Jazz Album of the Week: Bassist Nicholas Krolak’s Voice = Power Is Spirited and Spiritual
May 26, 2020. Assembled here for Voice = Power—the follow-up to bassist Nicholas Krolak’s 2018 debut Chicory Root—are the component parts of the traditional Art Blakey-style hard bop quintet. Combine that with the fact that Krolak’s most notable side work has been with local heavyweights like Larry McKenna, John Swana, and Tony Miceli, and it’d be reasonable to assume the 10 tracks and 50 minutes of Voice = Power would be a mostly straight-forward affair.
Not so much.
Krolak lives in Philadelphia but spends a lot of time in nature, cherishing afternoons spent rock climbing and evenings spent meditatively gazing upon the stars, considering the dichotomy between the ever-changing urban landscape in which he lives and the fact that his ancestors once looked up and saw the same stars in the same sky.
He’s a deep cat and a different kind of songwriter—perhaps a different kind of jazz musician altogether.
He’s like the bass-playing, modern embodiment of Walt Whitman. And, just as Whitman used his prose poems, Krolak uses his music to celebrate and also reconcile the competing and contradictory nature of the two worlds he straddles: the natural and the urban.
On the cover of Chicory Root, Krolak actually resembles a young Whitman, pictured barefoot and robustly bearded among a stand of trees, upright bass held humbly and functionally at his side, as though it might double as an unwieldy walking stick.
Here, in his sophomore release, Krolak has found his footing…and his voice, his source of power. It’s that voice we hear permeating the 10 original compositions; it’s even his voice that’s present when what, or who, we hear is another voice—he’s written both the lyrics for vocalist V. Shayne Frederick to sing on the closer, “This is Our Moment," and the cosmic and earnestly grandiose poetry for Frederick’s turns at spoken word on “Speaking Back through Time” and “A Mannequin’s Hands."
Tim Brey, the young Philadelphia pianist whose star continues to rise, once again proves worthy of the recognition, this time for showing just how versatile a musician he is. His role here couldn’t be more different than when last I saw him over two months ago at Chris’ Jazz Cafe accompanying Veronica Swift on songbook tunes and Anita O’Day covers.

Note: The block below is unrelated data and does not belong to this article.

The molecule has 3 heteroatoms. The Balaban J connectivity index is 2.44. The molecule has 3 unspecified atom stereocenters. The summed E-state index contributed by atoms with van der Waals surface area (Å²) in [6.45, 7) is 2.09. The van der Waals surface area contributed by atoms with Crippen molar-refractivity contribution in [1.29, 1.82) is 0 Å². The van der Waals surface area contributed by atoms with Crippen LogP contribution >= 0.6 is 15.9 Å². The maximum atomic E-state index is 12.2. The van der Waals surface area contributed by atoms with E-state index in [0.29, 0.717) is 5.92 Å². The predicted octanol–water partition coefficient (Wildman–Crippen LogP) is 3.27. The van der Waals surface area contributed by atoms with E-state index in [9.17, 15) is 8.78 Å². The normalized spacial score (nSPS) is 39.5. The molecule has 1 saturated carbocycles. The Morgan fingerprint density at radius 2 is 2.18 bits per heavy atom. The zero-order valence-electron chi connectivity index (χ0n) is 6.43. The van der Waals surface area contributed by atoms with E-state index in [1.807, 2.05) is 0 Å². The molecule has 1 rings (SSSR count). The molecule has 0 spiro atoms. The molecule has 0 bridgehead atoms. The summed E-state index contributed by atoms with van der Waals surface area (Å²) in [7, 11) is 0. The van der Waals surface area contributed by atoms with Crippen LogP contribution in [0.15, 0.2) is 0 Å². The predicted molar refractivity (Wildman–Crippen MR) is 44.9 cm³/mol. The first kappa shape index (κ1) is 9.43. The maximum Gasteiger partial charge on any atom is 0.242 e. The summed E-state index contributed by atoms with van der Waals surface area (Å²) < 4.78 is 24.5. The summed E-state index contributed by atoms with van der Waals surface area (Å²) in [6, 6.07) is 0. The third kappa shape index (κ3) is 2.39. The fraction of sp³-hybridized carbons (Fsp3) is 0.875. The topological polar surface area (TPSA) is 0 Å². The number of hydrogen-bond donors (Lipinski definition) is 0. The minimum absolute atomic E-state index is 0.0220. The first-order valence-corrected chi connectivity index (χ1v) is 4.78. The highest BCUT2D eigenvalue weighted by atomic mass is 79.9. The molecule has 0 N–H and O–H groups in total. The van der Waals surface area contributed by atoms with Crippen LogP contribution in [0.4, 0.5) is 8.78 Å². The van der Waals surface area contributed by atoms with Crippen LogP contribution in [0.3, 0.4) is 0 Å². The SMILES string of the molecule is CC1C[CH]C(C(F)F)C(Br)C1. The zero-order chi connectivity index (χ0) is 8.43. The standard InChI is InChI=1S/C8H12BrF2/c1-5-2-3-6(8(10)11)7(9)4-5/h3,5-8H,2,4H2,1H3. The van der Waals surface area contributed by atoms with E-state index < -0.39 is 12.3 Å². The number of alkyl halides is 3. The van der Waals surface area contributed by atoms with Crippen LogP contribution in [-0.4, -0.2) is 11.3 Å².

Here, it’s often dark, recursive riffs redolent of Radiohead’s Thom Yorke or, perhaps more accurately, Brad Mehldau covering Thom Yorke.
In some instances, like “Providence,” the opening cut, soloists Elliot Bild (trumpet) and Jon Katz (alto saxophone) are given so much improvisational leeway that one fears the constant expansion of the universe will drag them irretrievably into deep space, but, alas, Brey is gravity.
My lone gripe about this cosmic dynamic between Brey and the horn soloists is not an issue of musicality but one of engineering—in instances where Bild and Katz soloed, the mix on Brey’s piano—and on Gusten Rudolph’s drums for that matter, was too high, relegating the soloists as secondary, when the opposite should be true.
One must allow for the possibility this was Krolak’s aesthetic choice—it does lend the music a bit of an out-of-time disorienting quality; on “Stargazer II,” Katz’s saxophone sounds light years away, like it’s playing through a telephone on the line with another dimension.
This was most noticeable on the three “Interlude” tracks. Brey’s playing is outstanding, but especially on “Interlude 1,” the uneven mix drowns out an otherwise memorable alto solo from Katz that takes on the quality music takes on in dreams after you’ve fallen asleep once again to WRTI 90.1.
“Crucian Lullaby” is a tune that might be filed under “island noir”—something calamitous has happened on St. Croix, and the only cure is Bild’s most prominent solo of the outing. Rudolph’s work behind the kit is most impressive here, too, captaining the group through time and tempo changes with fluidity.
Though my two favorite cuts on the album are the ten-plus minute “3” and the closer, “This is Our Moment.”
Brey’s minute-plus prologue on the latter is a strong candidate for the album’s most musically beautiful moment. It’s just Brey and Frederick’s distinct countertenor, which would steal the show if not for Brey’s gentle accompaniment which becomes simply astonishing in light of how explosive his playing is elsewhere on the album.
“3” is the closest thing to a purely straight-ahead composition on the album, and it’s where we hear Krolak swing hardest on bass, with true propulsive intent. Everyone gets a turn out front, even Rudolph, who for the most part has laid back content to drive the bus and get everyone where they need to get to on time. The solos are memorable and, thematically, it’s the most cohesive tune on the record. For that reason, it’s the most memorable.